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Updated: Feb 22, 2023

Doing No Harm to Self and Others

In its most elemental form, the Sanskrit word Ahimsa means “to cause no harm.” It’s a value that exists in many world religions, including Buddhism, Jainism, and Islam. Ahimsa gained popularity among laymen (particularly those outside Asia) when Mahatma Gandhi became a leader in the South Asian subcontinent’s fight for independence from British Colonial rule. From then on, ahimsa took on the narrower meaning of “non-violence towards others.” When we return to the purest form of the word, ahimsa represents the practice of non-violence towards all living beings. Ourselves included.

To not cause harm to ourselves requires us to be compassionate towards ourselves. But too often, we are our own worst critics. Voices and standards internalized from our past, reprimand us, day in and day out, for not doing enough, for making mistakes, for disappointing others… the list of negative judgments goes on. Lack of compassion for ourselves takes a toll on our self-esteem, our sense of self-worth, and our overall sense of well-being. It’s not easy to practice self-compassion. Many of us have been conditioned to do the exact opposite.


Ahimsa represents the practice of non-violence towards all living beings. Ourselves included.


What are some ways of practicing ahimsa towards ourself? Fortunately, the answers are not all that different from how we practice ahimsa towards others. Modern day discourse around Mindfulness offers us tools to be compassionate towards all living beings. It includes the practice of Acceptance and Willingness.

  1. Acceptance of experiences we have, both internal and external to ourselves, without passing judgment, and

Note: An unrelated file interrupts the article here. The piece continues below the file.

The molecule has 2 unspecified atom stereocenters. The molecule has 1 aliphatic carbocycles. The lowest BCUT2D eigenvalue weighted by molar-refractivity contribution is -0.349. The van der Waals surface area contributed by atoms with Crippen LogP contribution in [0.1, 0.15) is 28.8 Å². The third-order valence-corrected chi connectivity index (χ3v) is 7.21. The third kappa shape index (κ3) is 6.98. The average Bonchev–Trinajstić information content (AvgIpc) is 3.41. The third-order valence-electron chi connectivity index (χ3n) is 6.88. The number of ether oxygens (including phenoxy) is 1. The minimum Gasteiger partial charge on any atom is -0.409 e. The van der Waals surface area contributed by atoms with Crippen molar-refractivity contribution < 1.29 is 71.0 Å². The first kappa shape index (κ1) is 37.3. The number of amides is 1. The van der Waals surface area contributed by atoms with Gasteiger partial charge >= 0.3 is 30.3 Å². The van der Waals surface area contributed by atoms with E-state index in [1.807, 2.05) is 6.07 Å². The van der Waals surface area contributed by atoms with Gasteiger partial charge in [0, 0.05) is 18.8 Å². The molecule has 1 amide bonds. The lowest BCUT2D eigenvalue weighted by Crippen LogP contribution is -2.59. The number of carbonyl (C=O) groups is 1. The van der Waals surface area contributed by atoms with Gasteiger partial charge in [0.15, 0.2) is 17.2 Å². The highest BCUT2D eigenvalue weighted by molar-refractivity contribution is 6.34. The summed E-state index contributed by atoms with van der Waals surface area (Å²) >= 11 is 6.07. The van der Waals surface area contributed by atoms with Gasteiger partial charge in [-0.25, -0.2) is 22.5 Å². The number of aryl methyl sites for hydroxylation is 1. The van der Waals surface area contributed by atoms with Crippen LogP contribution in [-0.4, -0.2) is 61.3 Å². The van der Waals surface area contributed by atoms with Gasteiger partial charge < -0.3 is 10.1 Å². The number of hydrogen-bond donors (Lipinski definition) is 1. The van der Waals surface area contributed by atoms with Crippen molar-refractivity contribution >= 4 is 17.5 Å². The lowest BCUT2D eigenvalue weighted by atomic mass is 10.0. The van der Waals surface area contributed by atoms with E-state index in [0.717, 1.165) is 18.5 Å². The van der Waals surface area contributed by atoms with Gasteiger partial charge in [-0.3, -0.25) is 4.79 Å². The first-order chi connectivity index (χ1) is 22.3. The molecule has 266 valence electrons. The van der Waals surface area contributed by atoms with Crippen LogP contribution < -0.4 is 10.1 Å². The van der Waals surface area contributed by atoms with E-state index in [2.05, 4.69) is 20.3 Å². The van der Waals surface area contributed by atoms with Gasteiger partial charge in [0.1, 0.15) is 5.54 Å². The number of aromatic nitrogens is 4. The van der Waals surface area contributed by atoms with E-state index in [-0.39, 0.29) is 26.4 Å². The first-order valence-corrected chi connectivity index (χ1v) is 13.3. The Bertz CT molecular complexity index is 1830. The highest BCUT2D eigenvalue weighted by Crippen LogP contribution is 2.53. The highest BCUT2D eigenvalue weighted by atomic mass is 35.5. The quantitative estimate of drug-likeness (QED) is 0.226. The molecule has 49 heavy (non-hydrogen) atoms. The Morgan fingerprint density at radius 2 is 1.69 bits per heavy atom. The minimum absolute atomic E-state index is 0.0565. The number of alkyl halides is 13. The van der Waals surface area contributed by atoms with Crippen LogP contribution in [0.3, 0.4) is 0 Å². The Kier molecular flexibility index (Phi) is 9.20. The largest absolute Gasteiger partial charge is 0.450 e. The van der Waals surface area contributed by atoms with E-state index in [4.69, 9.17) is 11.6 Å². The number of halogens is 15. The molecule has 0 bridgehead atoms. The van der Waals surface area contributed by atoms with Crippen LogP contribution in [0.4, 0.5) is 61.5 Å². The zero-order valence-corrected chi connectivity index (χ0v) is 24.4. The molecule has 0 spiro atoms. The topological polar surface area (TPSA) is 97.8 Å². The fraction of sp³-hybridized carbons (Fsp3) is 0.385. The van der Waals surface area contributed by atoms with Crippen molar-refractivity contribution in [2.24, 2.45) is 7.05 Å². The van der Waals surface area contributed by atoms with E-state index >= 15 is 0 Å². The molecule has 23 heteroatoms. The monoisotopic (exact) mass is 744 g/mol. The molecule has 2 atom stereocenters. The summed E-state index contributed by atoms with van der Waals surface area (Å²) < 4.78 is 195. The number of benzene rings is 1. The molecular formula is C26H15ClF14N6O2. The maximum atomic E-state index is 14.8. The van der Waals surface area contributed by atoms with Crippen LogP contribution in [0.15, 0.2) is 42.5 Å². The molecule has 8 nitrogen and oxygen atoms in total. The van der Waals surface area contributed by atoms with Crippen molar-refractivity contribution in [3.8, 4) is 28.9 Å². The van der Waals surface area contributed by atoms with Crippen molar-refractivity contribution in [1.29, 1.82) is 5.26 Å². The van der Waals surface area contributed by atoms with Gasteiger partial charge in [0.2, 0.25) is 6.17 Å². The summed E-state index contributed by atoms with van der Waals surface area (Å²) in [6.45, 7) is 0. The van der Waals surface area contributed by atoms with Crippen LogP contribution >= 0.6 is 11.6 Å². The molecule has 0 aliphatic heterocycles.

2. Willingness to experience the present moment no matter how uncomfortable or pleasurable it may be; and to do so without giving in to the urge to control what is not ours to control.

Meditations, guided or not, help us practice acceptance of our thoughts and feelings. They help us create some distance between our Self and these internal experiences so we may,

  1. Realize that our Self is not defined by our thoughts and feelings,

  2. Deepen our understanding of what triggers our thoughts and feelings, and

  3. Intentionally chose to act in a way that is in line with our values rather than being driven by these thoughts and feelings.

Relaxation exercises, such as deep breathing, help us practice willingness in the face of both uncomfortable and pleasurable experiences by maintaining a state of equanimity. Deep breathing kick starts our parasympathetic nervous system, and therefore over-rides the fight/flight/freeze response of the sympathetic nervous system. It allows us to maintain an emotional sense of equilibrium even when we feel triggered.


Practicing ahimsa is a daily choice to be more compassionate towards ourselves and others.


When we can begin to practice greater ahimsa towards ourselves, it will become easier to practice ahimsa towards others. Too often, how we treat others, is a reflection of how we treat ourselves. If we are harsh to ourselves for not meeting our own standards, others are also likely to experience a bitter tongue lashing when they do not meet our standards. If we minimize our own discomfort, others may also find it difficult to experience genuine empathy in our presence. If we do not allow ourselves flexibility in the path we follow to pursue our goals, others are also likely to feel stifled by our limited perspective on what is or is not acceptable. Practicing ahimsa is a daily choice to be more compassionate towards ourselves and others.

If you would like support in the path to practicing greater ahimsa, reach out for assistance from a licensed clinician at Bodh Center for Wellness. In the meantime, continue learning about this subject with some of these easy reads:

What is Ahimsa? by Rina Deshpande

What is Ahimsa? by Sejal Shah


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